|7.||"3 Francs par rose (3 Francs for a rose)"||03:02|
|8.||"Un Jeu drôlement compliqué (An awfully complicated game)"||01:40|
|9.||"Une Balade en forêt (A Walk in the forest)"||01:21|
|10.||"Le Spectacle (The Show)"||01:11|
|11.||"Je vais avoir un petit frère! (I'm having a little brother!)"||01:09|
|13.||"Gangster-à-louer (Gangster to rent)"||01:08|
|14.||"Et en plus, c'est un sale cafard! (And besides, it's a dirty cockroach!)"||01:11|
|15.||"Potion Magic (Magic Potion)"||03:50|
|16.||"Rivalités fraternelles (Sibling rivalry)"||02:05|
|17.||"Rolls Folle (Rolls mad)"||03:58|
|18.||"Neuf Mois (Nine Months)"||02:04|
|19.||"On dirait un poivron confit (It looks like a pepper confit)"||01:02|
The film received mostly positive reviews from critics. David Parkinson of Empire Online gave the film three out of five stars, saying, "Charmingly capturing the misconceptions of childhood and ebulliently played by a knowing cast, it should delight all ages." Phelim O'Neill of The Guardian gave four stars out of five by saying that "It presents a gently humorous, beautifully shot idyllic version of childhood, all blue skies, good manners and not a hair out of place. It's a nice place to visit for the duration." Omer Ali of Little White Lies praised the film, saying, "A diverting alternative to more high-octane kiddie fare." Amber Wilkinson of Eye for Film praised the actors, saying, "In a refreshing change from Hollywood films aimed at this market, there is a blissful lack of toilet humor and... plenty of fun to be had for an older audience in watching Nicholas' hapless father (Kad Merad) attempt to win a promotion from his boss by bringing him home to dinner. The acting from the adults has a slight pantomime edge to it, but this complements the source material and gives a real sense of the way in which children tend to view grown-ups as larger-than-life. The children, meanwhile, form a sweet and believable ensemble with Maxime Godart in the central role and Victor Carles as class clot Clotaire. In particular, [they are] likely to crop up in other films." Similarly, Bernard Besserglik of The Hollywood Reporter also commented, saying that this film adaptation is "technically proficient" and "[features] two of France's best comic actors." However, Jordan Mintzer of Variety criticized the film, saying, "The clan of boys, and especially Nicolas himself, are too impeccably coiffed, dressed, and mannered to resemble the ruffians depicted in Sempe’s drawings or anything like real kids at all. Along with Francoise Dupertuis’ flamboyant sets and tidy lensing by Denis Rouden ("MR 73″), the result is a look of squeaky-clean postwar nostalgia, closer to Christophe Barratier’s The Chorus than to Truffaut’s The 400 Blows, which was set around the same time period." Robbie Collin of The Daily Telegraph also gave a negative review to the film, saying, "English-speaking children will have to read very quickly indeed to keep up with the subtitles in this meek French family entertainment based on a series of children’s books by René Goscinny, original writer of the Asterix strips."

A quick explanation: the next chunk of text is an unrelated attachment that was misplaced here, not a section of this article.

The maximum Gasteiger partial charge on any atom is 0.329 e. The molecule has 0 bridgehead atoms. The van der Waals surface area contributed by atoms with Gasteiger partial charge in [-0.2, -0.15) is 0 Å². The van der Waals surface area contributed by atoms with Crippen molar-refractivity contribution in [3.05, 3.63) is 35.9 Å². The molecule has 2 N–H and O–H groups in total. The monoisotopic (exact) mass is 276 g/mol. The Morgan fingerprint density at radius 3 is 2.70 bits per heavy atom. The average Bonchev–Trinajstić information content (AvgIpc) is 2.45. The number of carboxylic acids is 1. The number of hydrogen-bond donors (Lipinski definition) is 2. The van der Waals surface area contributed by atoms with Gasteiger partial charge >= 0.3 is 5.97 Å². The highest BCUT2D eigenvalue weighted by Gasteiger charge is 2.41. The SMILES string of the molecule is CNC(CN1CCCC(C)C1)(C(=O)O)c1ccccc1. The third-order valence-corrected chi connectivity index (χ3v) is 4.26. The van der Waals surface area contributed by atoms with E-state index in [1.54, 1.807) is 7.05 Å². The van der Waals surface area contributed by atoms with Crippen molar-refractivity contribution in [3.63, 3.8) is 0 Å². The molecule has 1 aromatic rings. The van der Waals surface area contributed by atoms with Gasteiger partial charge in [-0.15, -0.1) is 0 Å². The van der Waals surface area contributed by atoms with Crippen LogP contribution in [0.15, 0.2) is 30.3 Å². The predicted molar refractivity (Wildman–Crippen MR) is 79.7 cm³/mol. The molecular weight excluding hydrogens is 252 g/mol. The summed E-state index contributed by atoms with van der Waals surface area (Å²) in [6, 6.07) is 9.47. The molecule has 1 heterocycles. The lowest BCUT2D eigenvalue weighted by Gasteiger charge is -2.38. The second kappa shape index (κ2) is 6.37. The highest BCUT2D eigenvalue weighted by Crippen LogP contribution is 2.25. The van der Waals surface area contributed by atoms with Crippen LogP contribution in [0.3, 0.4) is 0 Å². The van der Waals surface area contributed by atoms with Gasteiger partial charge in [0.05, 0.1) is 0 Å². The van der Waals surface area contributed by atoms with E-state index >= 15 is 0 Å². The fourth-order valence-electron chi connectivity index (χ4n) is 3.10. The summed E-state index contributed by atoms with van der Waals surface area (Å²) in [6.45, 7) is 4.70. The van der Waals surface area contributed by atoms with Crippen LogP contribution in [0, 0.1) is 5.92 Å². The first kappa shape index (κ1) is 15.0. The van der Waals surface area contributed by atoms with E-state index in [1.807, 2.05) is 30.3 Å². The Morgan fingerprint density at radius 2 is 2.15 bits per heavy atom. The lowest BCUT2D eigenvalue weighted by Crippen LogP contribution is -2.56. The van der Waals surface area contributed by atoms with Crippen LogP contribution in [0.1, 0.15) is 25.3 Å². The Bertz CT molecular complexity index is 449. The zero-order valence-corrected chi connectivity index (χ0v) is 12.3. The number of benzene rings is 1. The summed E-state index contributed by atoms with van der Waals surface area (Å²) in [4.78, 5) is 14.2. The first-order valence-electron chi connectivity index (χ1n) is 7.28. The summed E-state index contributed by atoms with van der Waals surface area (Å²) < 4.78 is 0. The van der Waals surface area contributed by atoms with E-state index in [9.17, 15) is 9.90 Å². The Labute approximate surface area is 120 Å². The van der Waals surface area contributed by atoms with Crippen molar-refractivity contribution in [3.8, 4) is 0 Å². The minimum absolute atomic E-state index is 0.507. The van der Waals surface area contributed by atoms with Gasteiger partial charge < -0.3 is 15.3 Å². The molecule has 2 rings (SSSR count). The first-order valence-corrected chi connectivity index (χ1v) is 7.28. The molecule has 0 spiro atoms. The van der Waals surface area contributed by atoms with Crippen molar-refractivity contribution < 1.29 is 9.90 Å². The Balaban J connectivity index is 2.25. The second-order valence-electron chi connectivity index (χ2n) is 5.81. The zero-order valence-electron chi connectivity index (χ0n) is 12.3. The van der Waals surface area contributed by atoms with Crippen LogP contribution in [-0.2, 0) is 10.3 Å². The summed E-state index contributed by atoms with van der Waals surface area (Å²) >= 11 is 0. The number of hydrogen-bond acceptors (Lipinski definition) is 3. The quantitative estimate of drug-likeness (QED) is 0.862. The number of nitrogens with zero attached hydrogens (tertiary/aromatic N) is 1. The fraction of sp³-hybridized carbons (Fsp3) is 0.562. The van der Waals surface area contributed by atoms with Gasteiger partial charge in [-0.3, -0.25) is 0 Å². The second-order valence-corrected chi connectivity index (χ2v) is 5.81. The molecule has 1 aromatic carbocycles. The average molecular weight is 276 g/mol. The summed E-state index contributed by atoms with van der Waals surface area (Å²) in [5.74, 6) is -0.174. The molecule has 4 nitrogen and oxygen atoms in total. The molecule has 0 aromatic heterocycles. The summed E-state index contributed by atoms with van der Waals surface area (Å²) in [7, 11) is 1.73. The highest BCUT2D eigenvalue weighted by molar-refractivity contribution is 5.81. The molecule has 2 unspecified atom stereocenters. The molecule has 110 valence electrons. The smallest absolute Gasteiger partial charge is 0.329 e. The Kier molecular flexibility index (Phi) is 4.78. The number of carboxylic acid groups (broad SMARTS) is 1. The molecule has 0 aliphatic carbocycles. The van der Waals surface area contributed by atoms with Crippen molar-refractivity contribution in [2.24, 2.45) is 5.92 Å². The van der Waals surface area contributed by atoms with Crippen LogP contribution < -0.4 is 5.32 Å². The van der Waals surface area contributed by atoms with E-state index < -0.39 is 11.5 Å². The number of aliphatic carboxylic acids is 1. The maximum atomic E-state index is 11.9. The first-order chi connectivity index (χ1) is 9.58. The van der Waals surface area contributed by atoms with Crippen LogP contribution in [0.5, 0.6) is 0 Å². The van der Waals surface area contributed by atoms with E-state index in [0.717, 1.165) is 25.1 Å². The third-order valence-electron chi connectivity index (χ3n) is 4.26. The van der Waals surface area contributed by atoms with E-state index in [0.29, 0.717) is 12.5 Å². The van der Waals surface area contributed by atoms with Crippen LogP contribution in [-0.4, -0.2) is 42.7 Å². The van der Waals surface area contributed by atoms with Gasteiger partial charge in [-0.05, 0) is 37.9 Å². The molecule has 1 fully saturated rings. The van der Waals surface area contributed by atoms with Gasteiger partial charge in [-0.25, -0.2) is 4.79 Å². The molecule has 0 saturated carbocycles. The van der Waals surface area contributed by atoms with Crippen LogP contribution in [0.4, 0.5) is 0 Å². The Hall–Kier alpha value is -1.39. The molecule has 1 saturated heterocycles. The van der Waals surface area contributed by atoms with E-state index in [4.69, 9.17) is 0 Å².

|2010||César Award||Best Writing – Adaptation||Laurent Tirard
|European Film Awards||People's Choice Award for Best European Film||Laurent Tirard||Nominated|
|Cinéfranco||TFO Prize for Best Youth Film||Laurent Tirard||Won|
|2011||Cinema Brazil Grand Prize||Best Foreign-Language Film||Laurent Tirard||Nominated|
In August 2013, it was confirmed that the film sequel, Nicholas on Holiday (Les Vacances du Petit Nicolas), would be released on 9 July 2014. Valérie Lemercier and Kad Merad reprised their roles in the sequel, with the character of Nicolas played by newcomer Mathéo Boisselier.